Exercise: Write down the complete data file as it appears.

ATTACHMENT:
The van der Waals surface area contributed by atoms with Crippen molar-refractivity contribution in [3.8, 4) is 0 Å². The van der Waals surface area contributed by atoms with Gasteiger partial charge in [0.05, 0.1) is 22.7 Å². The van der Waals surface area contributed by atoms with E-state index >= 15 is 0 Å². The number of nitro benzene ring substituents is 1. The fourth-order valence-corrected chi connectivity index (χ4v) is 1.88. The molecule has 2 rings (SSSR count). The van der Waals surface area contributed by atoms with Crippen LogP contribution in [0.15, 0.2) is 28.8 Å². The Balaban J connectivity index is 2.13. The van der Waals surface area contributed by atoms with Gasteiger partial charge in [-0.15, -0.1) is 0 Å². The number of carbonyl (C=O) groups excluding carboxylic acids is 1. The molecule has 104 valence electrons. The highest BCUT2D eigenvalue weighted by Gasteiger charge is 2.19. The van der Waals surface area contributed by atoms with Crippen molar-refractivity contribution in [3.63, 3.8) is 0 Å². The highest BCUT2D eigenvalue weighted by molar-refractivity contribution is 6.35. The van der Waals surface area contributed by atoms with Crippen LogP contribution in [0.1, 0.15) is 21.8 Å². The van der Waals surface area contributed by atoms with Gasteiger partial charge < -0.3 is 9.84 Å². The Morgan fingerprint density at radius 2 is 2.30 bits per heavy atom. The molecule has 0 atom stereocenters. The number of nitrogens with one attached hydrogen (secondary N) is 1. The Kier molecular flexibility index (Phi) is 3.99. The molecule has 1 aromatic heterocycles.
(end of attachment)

The van der Waals surface area contributed by atoms with Crippen molar-refractivity contribution in [3.8, 4) is 0 Å². The van der Waals surface area contributed by atoms with Gasteiger partial charge in [0.05, 0.1) is 22.7 Å². The van der Waals surface area contributed by atoms with E-state index >= 15 is 0 Å². The number of nitro benzene ring substituents is 1. The fourth-order valence-corrected chi connectivity index (χ4v) is 1.88. The molecule has 2 rings (SSSR count). The van der Waals surface area contributed by atoms with Crippen LogP contribution in [0.15, 0.2) is 28.8 Å². The Balaban J connectivity index is 2.13. The van der Waals surface area contributed by atoms with Gasteiger partial charge in [-0.15, -0.1) is 0 Å². The number of carbonyl (C=O) groups excluding carboxylic acids is 1. The molecule has 104 valence electrons. The highest BCUT2D eigenvalue weighted by Gasteiger charge is 2.19. The van der Waals surface area contributed by atoms with Crippen molar-refractivity contribution in [3.63, 3.8) is 0 Å². The highest BCUT2D eigenvalue weighted by molar-refractivity contribution is 6.35. The van der Waals surface area contributed by atoms with Crippen LogP contribution in [0.1, 0.15) is 21.8 Å². The van der Waals surface area contributed by atoms with Gasteiger partial charge < -0.3 is 9.84 Å². The Morgan fingerprint density at radius 2 is 2.30 bits per heavy atom. The molecule has 0 atom stereocenters. The number of nitrogens with one attached hydrogen (secondary N) is 1. The Kier molecular flexibility index (Phi) is 3.99. The molecule has 1 aromatic heterocycles.